With a global commitment to protect 30 per cent of our oceans by 2030, there has never been a more important time for us all to join forces and take action for our one shared ocean.

Fortunately, visionaries in sustainable tourism continue to pioneer ways in enhancing the oceans that we all depend on. Here The Ethicalist highlights the very best guardians of the blue planet. 

Six Senses Laamu, the Maldives 

six senses lama in the maldives who protect our oceans

In the unchartered Laamu Atoll, Six Senses Laamu is an island paradise of stunning natural beauty that is dedicated to preserving the biodiverse reef communities that surround it. 

Since opening in 2011, the tropical resort has minimised any negative impact on the environment, and set a high bar for tourist resorts to make a positive impact and give back. 

That’s why in March 2023, the resort unveiled the Sea Hub for Environmental Learning in Laamu (SHELL), a 5,952 ft square space on Sunset Beach housing the Maldives Underwater Initiative marine conservation collaboration consisting of marine biologists and partner NGOs to work together to protect marine ecosystems and empower its people for generations to come.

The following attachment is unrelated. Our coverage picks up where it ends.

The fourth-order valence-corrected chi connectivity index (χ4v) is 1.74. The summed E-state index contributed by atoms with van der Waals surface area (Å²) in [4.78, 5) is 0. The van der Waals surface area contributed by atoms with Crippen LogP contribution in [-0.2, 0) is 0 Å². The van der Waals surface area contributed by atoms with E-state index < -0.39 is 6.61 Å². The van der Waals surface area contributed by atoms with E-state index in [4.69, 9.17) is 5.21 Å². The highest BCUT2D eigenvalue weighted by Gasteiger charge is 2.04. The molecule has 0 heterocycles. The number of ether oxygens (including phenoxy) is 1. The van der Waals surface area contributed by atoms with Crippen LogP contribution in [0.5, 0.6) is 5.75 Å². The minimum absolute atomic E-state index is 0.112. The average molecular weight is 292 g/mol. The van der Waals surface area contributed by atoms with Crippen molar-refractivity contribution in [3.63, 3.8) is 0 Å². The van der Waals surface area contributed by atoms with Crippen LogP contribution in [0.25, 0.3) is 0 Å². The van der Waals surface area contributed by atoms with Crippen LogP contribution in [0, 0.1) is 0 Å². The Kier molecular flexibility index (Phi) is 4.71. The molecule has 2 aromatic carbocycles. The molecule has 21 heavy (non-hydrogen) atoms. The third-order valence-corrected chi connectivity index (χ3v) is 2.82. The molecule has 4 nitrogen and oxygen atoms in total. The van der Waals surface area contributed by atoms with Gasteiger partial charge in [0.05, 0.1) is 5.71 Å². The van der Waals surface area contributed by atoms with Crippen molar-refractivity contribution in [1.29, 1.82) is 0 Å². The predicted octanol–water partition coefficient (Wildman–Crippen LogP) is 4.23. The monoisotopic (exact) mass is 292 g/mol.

Already they have introduced larval restoration to enhance the rate of recovery of depleted coral populations to benefit the health of coral reefs. Since March 2023 SHELL has released around 12.2 million larvae onto the Six Senses Laamu house reef and recorded species spawn there that they have never witnessed before. 

Beyond its role in research, the SHELL actively engages with the local community, welcoming over 300 members in 2023 alone. Through initiatives like the Hello Hallu program, students across Laamu Atoll are inspired to become stewards of their environment.

Staying There: Rates at Six Senses Laamu start from $1,072 (currently approx. £824) based on two adults sharing a Lagoon Water Villa on a B&B basis. www.sixsenses.com

Nihi Sumba, Indonesia 

Nihi Sumba, Indonesia

Twice the size of Bali, and just an hour’s flight from that popular tourism destination is this remote hideaway that’s still relatively unknown. With pristine beaches, and just 28 villas amid hundreds of acres of jungle and panoramic views of the Indian ocean, this secluded paradise is surrounded by untouched wilderness and beauty. 

The eco-friendly resort encourages guests to connect with the environment through key experiences, including visiting the turtle hatchery and surfing.